Feature

Winter

Adam Gopnik has been reliably surprising us for so long now that there might be a danger of taking him for granted. Step back a bit from his work, though – whether it’s his expository essays in The New Yorker (dogs and the alleged decline of America post-9/11 being two recent subjects), the personal accounts of living in Paris and New York collected in Paris To the Moon and Through the Children’s Gate, or his groundbreaking cross-disciplinary art criticism – and it becomes clear just how unusual the fifty-five year-old’s approach is. In ways different from, yet kindred to, those of fellow Canadian Malcolm Gladwell, Gopnik takes an old form and makes it new, choosing counterintuitive routes into his subjects and proceeding, through the marshalling and interpretation of both high- and lowbrow sources, to make us wonder how we ever saw it any other way. Winter: Five Windows on the Season, the book version of Gopnik’s upcoming series of Massey Lectures (lectures he first practiced “mock-Massey”-style in front of select friends and family at home in New York) turns out to be an ideal venue for the display of his strengths. A potentially awkward hybrid form – in Gopnik’s words “amended transcripts of lectures I once gave, designed to be the vocal templates of lectures I have yet to deliver” – is made pleasurably readable through sheer enthusiasm and freshness of thought. Goethe, Dickens, Milton, Beethoven, and Napoleon are explored, but so are Joni Mitchell, the origins of central heating, the evolution of our perception of icebergs, the formation and popular mythology of snowflakes (turns out they’re not all different), and the birth of modern hockey – not on country ponds, Gopnik insists, but in Montreal neighborhood rinks, in a process leading directly to his beloved Montreal Canadiens. That last example illustrates something that’s been evident in Gopnik no matter how far afield he has ranged: that his perspective as a Canadian, and more specifically as a Montrealer, informs and underpins what he does. The Massey selectors made an inspired choice for 2011.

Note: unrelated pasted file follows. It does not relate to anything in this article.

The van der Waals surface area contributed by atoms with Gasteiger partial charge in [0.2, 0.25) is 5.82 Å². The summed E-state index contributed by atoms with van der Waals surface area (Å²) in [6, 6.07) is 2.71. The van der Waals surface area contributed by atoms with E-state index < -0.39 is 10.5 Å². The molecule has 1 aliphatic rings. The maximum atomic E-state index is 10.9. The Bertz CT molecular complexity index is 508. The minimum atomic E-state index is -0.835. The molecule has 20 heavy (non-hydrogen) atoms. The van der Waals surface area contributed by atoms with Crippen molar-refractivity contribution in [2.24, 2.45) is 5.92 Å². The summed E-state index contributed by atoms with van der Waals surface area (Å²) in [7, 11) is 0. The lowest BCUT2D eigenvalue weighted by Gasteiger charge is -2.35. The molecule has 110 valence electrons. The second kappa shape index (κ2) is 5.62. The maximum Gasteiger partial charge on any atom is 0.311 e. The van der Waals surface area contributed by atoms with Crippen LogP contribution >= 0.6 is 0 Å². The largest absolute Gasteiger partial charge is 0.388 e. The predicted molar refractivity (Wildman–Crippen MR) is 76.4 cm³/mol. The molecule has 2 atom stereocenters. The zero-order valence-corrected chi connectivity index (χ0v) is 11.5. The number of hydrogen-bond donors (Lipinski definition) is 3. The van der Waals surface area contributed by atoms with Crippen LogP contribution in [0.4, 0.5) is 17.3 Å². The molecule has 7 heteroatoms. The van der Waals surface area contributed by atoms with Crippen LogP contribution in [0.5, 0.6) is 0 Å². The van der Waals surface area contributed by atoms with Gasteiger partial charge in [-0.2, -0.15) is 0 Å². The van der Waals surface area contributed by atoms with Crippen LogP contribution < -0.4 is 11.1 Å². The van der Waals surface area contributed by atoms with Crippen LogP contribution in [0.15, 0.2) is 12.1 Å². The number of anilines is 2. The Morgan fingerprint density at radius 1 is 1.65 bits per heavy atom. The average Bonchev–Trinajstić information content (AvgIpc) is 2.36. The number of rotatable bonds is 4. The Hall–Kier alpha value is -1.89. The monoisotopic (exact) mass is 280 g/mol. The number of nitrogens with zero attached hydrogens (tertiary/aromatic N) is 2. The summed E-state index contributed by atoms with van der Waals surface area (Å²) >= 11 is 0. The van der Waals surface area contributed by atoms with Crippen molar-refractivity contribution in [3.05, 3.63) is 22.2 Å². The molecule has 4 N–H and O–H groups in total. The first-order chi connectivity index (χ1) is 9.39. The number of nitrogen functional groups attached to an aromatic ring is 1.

Winter
Five Windows on the Season

Adam Gopnik

Anansi Press
$22.95
Uncorrected proofs
256pp
978-0-88784-974-9

Ian McGillis: What was your initial reaction when asked to be a Massey lecturer? How familiar were you with the history and lineage of the series? Are there any of your predecessors’ lectures that stand out in your mind?

Adam Gopnik: Growing up in Montreal, I was a loyal – no that’s the wrong word, faithful, it has more religious overtones – a faithful listener of the CBC and of Ideas particularly, and of course the Masseys were part of that experience. I seem to recall Jane Jacobs on cities and Leslie Fielder on literature most vividly. Since being graced with the opportunity to speak myself, I’ve dutifully read up many I missed, and was particularly struck by Ignatieff on rights and John Ralston Saul. It’s an extraordinarily distinguished list, and I seem to be the ringer on it, a jester among giants. But perhaps – I certainly hope – everyone (who’s invited) feels this way.

All of the key experiences that happen to people between the ages of ten and thirty – rejection, infatuation, falling in love, making love, watching hockey, finding a vocation, discovering art, leaving home… happened to me in Montreal.